On the night of our fifth day in Sulu, we finally packed our bags for the last time. It was past dusk when we departed Camp Bud Datu and were escorted to the port of Jolo. The sight of so many people packed in so little space unnerved us. Our marine escorts quickly led us to the docked ferry and secured our room.
It took ten almost sleepless hours before we finally disembarked at Zamboanga City.
Walking on the port to a waiting vehicle, everyone breathed a sigh of relief. The feeling of being able to walk without a platoon of marines looking out for you was liberating. This is freedom.
The first order of business was food. Since we were not allowed to go out of our cabin en route to Zamboanga City, our stomach was already protesting even before the ferry touched land. After a few minutes of driving we went to an open-aired cafeteria aptly named Amigos & Amigas; the city didn’t get the moniker Asia’s Latin City for nothing.
The food was surprisingly familiar; batchoy, arroz caldo, bulalo and all the usual fares found all over the Philippines. While my companions went ahead and ordered the first thing they laid their eyes upon, I looked for something local. After a few minutes of asking and snooping around, I finally found it; satti!
It’s a staple breakfast fare for Zamboangeños similar to barbecue, but is made up of skewered poultry and liver dipped in spicy sauce.
With the dragons in our tummies satiated, it was time to go shopping. Everyone has heard so much about the barter place in Zamboanga City that we decided to drop by even before unloading our bags at Camp Navarro, the AFP installation in the city.
The market is called Canelar Barter. From the outset, I can see that this is no ordinary bazaar. The area is replete with colorful textiles, most of them coming from Malaysia; they have scarves, bags, hijabs, shawls and batiks. Besides that, they have tons of Malaysian noodles and goodies for sale.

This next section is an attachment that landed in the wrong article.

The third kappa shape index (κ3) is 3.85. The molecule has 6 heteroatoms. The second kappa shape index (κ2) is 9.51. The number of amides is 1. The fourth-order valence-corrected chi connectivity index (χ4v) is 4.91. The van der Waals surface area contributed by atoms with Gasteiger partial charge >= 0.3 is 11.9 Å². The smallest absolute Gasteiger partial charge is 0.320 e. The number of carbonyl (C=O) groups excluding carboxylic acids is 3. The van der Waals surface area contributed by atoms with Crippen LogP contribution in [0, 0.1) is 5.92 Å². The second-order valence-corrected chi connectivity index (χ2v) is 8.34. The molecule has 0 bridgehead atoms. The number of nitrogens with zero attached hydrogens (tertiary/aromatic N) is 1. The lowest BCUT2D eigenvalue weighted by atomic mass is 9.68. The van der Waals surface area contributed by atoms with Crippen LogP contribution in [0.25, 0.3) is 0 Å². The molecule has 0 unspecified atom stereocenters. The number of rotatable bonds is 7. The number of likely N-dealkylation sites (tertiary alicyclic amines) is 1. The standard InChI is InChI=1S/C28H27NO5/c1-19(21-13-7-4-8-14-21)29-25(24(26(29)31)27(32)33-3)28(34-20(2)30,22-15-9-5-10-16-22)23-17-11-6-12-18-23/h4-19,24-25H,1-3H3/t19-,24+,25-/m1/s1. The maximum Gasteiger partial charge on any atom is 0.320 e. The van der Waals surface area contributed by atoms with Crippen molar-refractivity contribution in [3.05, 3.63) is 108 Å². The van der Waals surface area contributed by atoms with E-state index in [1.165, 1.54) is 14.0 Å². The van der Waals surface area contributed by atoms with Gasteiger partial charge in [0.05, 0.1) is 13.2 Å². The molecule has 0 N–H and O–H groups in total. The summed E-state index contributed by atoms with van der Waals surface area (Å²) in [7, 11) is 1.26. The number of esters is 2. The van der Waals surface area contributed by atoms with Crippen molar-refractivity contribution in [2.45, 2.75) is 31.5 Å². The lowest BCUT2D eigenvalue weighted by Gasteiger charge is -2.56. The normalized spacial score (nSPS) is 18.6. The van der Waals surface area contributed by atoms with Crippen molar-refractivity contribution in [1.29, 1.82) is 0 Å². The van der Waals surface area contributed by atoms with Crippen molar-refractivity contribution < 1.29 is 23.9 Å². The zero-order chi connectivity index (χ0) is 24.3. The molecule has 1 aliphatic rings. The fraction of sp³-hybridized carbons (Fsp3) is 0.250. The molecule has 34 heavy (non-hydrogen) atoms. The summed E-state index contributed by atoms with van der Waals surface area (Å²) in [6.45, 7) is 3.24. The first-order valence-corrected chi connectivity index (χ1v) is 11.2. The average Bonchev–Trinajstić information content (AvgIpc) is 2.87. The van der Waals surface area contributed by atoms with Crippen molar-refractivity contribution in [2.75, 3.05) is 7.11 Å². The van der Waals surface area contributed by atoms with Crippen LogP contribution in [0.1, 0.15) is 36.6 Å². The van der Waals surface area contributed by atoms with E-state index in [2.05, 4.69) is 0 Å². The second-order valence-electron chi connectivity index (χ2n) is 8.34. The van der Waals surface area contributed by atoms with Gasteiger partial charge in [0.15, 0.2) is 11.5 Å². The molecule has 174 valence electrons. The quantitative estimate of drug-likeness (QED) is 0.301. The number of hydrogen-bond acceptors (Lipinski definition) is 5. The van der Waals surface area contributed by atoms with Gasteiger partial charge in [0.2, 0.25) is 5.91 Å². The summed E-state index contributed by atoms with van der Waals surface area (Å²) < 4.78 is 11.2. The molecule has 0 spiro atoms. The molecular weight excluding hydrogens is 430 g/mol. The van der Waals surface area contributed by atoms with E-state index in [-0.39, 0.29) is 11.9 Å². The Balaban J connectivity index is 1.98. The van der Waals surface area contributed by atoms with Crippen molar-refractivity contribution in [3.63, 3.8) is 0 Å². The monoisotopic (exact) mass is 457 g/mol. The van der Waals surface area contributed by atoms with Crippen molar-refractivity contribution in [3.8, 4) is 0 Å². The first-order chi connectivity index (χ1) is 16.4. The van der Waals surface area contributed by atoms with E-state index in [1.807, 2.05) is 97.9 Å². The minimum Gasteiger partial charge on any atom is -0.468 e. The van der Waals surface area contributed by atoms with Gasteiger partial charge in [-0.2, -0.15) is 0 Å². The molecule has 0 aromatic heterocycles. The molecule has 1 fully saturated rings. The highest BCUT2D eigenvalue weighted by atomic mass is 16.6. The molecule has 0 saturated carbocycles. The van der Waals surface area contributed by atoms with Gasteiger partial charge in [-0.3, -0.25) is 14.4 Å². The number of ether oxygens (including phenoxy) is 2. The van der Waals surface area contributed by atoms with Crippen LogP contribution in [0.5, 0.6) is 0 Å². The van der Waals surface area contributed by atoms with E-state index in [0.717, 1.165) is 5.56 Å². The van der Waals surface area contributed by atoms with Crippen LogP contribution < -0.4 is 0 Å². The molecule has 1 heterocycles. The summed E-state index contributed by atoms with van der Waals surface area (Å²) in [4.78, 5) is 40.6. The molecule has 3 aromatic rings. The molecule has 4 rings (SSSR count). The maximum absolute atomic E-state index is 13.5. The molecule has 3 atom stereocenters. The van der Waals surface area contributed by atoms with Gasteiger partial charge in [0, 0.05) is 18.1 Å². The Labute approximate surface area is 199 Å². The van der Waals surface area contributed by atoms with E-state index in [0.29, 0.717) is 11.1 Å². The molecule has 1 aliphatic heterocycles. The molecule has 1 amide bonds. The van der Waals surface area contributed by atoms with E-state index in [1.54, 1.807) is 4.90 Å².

It’s just too bad that I didn’t know about mee goreng back then, else I would’ve bought a ton. What I’m on the lookout for then were scarves. And they’re quite cheap here, so I bought five. Lol.
Packing plastic bags full of colorful pasalubongs, we passed by Zamboanga’s National Museum. It was unfortunately closed for restoration during that time so we did the next best thing; buy some barquillos from the vendors in the area. It was quite different from the usual ones I’m used to, it’s much lighter in flavor and has some markings along the surface similar to the Sanikulas cookies in Pampanga. It was quite cheap at Php12.00 for 10 pieces. It went well with a bottle of Coke.
Our last stop was the Shrine of Our Lady of the Pillar. It’s an open-aired chapel of sorts with the altar set within the old walls of the Zamboanga City’s National Museum. It reminded me so much of the Cotta Shrine in Ozamiz City which has a similar set-up.
It was quite surprising for me to find so many rosaries and candle-sellers in the area. I’ve always assumed that Zamboanga City is a Muslim city; it appears I’m totally wrong. I was told that the majority of Zamboangeños are Christians, like 70% of them are. Only 22% of the populations are Muslims, but even so, that’s still a fair amount of people considering the city has a population of more than 800,000.
I pondered over this as I looked on at the burning candles offered near the shrine. Religious differences are nothing if people are willing to work together. Just look at Zamboanga City. I guess it’s all about how you generally are as a person. It’s not about religion; it’s about how well you treat that person next to you without bias for status or religion.